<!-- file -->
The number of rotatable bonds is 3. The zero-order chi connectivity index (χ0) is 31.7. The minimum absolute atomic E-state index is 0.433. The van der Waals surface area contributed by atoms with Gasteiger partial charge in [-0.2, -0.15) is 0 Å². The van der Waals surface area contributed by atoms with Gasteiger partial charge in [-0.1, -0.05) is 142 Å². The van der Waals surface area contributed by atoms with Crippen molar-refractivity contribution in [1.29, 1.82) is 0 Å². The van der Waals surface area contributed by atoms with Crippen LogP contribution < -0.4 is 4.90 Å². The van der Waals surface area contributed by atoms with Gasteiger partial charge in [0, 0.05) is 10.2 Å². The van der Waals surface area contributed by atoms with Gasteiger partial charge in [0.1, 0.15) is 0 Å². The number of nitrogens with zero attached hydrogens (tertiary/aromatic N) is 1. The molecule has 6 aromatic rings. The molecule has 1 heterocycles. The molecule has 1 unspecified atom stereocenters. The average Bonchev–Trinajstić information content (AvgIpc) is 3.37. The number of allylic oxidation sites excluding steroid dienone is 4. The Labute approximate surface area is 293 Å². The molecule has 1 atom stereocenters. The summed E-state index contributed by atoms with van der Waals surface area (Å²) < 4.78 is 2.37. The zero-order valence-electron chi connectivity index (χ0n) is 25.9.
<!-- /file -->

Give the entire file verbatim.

The number of rotatable bonds is 3. The zero-order chi connectivity index (χ0) is 31.7. The minimum absolute atomic E-state index is 0.433. The van der Waals surface area contributed by atoms with Gasteiger partial charge in [-0.2, -0.15) is 0 Å². The van der Waals surface area contributed by atoms with Gasteiger partial charge in [-0.1, -0.05) is 142 Å². The van der Waals surface area contributed by atoms with Crippen molar-refractivity contribution in [1.29, 1.82) is 0 Å². The van der Waals surface area contributed by atoms with Crippen LogP contribution < -0.4 is 4.90 Å². The van der Waals surface area contributed by atoms with Gasteiger partial charge in [0, 0.05) is 10.2 Å². The van der Waals surface area contributed by atoms with Gasteiger partial charge in [0.1, 0.15) is 0 Å². The number of nitrogens with zero attached hydrogens (tertiary/aromatic N) is 1. The molecule has 6 aromatic rings. The molecule has 1 heterocycles. The molecule has 1 unspecified atom stereocenters. The average Bonchev–Trinajstić information content (AvgIpc) is 3.37. The number of allylic oxidation sites excluding steroid dienone is 4. The Labute approximate surface area is 293 Å². The molecule has 1 atom stereocenters. The summed E-state index contributed by atoms with van der Waals surface area (Å²) < 4.78 is 2.37. The zero-order valence-electron chi connectivity index (χ0n) is 25.9.